Differences, advantages, and pitfalls of working as an IC versus a hospital employee in the ED
In the bad old days, when emergency medicine was in its infancy and struggling to carve out its niche, practicing as an independent contractor (IC) was nearly universal. The structure was relatively simple to set up and relatively cheap to administer, and most of the physicians worked in more than one emergency department. Then, in the early 1990s, the IRS began auditing EM IC agreements and, in many cases, ruled that the emergency physicians did not meet the IRS IC “20-point test.” A few of these points are that ICs must set their own schedule, supply their own tools, and perform their role however they see fit. The full list is at www.irs.gov/pub/irs-utl/x-26-07.pdf. The IRS has a vested interest in monitoring ICs because ICs don’t pay employment taxes until they distribute compensation and they pay quarterly estimated income tax withholding rather than monthly. This deprives the IRS of a steady flow of employment tax and withholding revenue. Of course, there is also the potential issue of abuse, such as writing off things not truly related to business expenses.
The employer-employee structure didn’t come to predominate until the mid-1990s with the government’s decision to prohibit provider reassignment of their patient fees to the group for IC relationships. This bit of “help” from the government made emergency medicine group-practice management and administration for groups treating their provider members as ICs infinitely more complex and expensive. Physicians in the group now had to have their own bank accounts with full access, and all payments from the government payers generated by each physician could only be deposited in that account. All things considered, the easiest path to compliance was simply to convert the group to employer-employee, and that’s what happened. Just about the time everyone made the transition, ACEP’s lobbying efforts paid off, and in 2003, President George W. Bush signed legislation rescinding the change in reassignment rules, making the IC structure a viable option once again.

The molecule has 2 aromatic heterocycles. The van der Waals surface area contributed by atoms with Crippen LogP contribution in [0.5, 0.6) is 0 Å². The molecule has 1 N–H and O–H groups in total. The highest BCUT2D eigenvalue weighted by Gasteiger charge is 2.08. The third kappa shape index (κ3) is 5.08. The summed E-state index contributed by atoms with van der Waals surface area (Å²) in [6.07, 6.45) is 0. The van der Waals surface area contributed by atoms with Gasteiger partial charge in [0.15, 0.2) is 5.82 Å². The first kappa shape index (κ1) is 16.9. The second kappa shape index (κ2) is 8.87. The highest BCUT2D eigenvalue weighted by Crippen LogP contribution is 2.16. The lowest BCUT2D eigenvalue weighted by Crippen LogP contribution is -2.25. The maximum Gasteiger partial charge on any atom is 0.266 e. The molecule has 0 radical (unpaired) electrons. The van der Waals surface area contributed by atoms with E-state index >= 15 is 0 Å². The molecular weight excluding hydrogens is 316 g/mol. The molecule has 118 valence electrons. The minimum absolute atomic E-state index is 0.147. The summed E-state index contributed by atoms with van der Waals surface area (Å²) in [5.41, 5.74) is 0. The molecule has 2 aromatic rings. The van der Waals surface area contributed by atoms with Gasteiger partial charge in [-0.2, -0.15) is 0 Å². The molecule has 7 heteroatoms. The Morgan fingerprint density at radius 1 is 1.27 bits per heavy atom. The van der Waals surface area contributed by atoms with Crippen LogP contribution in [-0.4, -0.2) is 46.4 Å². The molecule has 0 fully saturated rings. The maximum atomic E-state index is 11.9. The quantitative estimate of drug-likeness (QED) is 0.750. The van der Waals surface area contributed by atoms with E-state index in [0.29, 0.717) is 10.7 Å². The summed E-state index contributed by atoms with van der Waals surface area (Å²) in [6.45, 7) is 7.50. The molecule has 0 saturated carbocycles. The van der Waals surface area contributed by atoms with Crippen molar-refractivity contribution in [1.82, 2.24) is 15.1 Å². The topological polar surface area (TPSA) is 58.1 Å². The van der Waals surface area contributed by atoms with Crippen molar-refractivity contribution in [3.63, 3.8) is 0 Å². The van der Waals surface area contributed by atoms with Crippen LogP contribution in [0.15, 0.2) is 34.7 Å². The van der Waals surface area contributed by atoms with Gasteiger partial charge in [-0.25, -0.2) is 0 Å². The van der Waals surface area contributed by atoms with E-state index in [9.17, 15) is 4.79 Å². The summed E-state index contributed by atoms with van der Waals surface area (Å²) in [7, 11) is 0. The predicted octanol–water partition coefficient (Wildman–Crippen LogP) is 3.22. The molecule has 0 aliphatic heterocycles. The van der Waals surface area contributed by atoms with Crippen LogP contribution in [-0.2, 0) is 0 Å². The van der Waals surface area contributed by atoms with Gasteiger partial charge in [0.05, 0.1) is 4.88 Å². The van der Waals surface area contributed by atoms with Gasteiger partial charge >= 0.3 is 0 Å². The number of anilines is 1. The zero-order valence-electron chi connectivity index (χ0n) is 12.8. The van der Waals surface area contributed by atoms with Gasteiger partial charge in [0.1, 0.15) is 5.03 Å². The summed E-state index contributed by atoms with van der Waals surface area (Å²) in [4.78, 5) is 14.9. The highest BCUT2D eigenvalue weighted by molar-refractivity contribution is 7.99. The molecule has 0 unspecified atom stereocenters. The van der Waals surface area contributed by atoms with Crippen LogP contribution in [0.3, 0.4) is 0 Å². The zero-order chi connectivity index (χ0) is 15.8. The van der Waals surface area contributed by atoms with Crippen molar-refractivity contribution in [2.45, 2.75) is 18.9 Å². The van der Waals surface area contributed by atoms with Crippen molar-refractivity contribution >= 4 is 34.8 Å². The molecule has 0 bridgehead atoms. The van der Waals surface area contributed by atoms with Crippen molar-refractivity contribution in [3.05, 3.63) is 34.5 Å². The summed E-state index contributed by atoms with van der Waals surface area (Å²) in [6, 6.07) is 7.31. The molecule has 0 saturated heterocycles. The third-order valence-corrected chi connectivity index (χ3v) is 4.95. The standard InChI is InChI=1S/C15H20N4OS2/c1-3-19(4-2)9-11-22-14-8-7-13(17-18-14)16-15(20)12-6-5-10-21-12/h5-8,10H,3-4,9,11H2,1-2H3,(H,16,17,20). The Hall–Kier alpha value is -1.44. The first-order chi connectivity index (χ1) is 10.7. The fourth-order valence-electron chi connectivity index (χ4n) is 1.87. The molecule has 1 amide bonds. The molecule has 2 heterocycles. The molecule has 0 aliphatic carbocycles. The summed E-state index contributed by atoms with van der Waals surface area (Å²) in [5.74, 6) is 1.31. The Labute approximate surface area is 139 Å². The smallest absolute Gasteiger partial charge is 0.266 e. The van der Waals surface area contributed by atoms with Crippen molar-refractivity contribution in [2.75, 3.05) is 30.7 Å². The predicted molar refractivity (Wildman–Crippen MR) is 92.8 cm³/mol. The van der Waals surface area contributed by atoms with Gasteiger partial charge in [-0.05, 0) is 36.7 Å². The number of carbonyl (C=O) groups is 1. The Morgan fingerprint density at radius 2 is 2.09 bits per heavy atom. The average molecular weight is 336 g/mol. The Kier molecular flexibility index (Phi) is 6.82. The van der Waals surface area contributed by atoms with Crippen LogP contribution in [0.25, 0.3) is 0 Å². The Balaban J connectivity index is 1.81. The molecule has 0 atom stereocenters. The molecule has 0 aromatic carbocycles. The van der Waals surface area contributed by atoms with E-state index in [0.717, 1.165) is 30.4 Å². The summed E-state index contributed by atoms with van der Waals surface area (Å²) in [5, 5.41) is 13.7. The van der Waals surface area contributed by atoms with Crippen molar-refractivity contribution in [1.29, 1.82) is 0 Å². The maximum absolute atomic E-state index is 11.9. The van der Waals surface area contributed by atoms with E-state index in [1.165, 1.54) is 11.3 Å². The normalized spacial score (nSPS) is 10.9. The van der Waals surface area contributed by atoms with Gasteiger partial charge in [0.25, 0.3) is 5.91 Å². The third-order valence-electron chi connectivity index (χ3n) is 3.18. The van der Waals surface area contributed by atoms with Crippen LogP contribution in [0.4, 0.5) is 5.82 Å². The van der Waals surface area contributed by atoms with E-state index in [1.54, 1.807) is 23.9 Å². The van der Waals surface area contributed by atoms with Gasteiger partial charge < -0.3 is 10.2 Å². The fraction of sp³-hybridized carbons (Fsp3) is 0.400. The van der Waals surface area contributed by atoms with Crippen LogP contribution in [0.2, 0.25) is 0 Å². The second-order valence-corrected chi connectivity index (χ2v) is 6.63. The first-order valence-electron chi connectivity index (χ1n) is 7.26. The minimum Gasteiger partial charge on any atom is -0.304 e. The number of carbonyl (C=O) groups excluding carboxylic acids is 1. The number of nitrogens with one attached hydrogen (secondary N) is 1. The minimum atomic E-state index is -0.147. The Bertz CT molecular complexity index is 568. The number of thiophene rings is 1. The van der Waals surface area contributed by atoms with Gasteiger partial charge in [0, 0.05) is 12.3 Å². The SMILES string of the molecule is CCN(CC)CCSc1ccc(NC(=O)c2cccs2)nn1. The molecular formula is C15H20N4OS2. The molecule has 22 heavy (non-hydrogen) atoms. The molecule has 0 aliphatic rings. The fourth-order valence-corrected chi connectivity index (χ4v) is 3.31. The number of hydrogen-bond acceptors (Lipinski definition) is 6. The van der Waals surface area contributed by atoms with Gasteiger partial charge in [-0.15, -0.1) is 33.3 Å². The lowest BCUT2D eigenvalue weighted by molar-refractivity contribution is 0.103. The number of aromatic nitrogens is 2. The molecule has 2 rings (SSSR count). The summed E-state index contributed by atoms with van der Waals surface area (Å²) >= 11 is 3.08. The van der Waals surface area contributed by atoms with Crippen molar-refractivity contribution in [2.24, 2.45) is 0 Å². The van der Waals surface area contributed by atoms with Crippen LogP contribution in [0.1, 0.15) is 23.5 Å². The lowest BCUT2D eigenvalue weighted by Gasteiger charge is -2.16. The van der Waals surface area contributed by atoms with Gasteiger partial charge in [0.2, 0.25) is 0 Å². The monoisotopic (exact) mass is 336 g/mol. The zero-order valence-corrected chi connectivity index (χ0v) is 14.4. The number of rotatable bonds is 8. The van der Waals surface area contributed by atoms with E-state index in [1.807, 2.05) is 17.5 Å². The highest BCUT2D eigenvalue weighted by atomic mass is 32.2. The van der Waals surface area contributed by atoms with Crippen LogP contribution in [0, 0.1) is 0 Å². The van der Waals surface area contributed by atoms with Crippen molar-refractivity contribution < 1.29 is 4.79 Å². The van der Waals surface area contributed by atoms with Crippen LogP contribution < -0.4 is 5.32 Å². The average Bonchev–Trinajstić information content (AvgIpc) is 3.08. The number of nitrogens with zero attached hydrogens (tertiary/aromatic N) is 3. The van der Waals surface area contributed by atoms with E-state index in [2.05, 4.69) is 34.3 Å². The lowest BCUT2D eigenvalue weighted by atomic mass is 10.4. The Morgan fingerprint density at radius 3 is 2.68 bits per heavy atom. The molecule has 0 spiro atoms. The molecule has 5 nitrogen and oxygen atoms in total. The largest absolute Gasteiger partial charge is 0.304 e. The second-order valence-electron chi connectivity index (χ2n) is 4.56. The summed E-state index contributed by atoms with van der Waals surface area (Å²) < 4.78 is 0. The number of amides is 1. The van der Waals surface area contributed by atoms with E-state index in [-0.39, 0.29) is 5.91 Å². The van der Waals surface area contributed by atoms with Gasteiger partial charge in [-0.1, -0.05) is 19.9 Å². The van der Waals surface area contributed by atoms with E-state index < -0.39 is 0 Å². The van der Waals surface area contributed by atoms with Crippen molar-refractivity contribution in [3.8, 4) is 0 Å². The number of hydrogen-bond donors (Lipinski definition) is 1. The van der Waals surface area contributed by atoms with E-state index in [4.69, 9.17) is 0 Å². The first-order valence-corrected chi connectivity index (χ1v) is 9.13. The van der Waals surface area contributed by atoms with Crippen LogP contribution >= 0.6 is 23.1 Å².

Employers can dictate your schedule and how you do your job; in an IC structure they aren’t permitted to do either of these things, which can be a real problem for the group practice of emergency medicine.
Fast-forward to the threshold of 2014 and the full implementation of the Affordable Care Act: we find significant renewed interest in the IC structure. Part-time employees working fewer than 28 hours per week and ICs are exempt from the Act’s employer mandate (but not the individual mandate). Therefore, many people are being forced to consider the IC model by their employers. So let’s look at some of the distinctions between the two models.
Employers typically pay 50 percent of employees’ Social Security and Medicare taxes (generally about 7.65 percent of gross compensation), whereas ICs must pay both halves, or 15.3 percent. Employers typically provide benefits like personal time off, paid vacations, health insurance, and retirement plans. ICs receive none of these benefits. Primarily because of these two facts, ICs are generally paid a higher hourly wage than employees to make up at least some of the difference.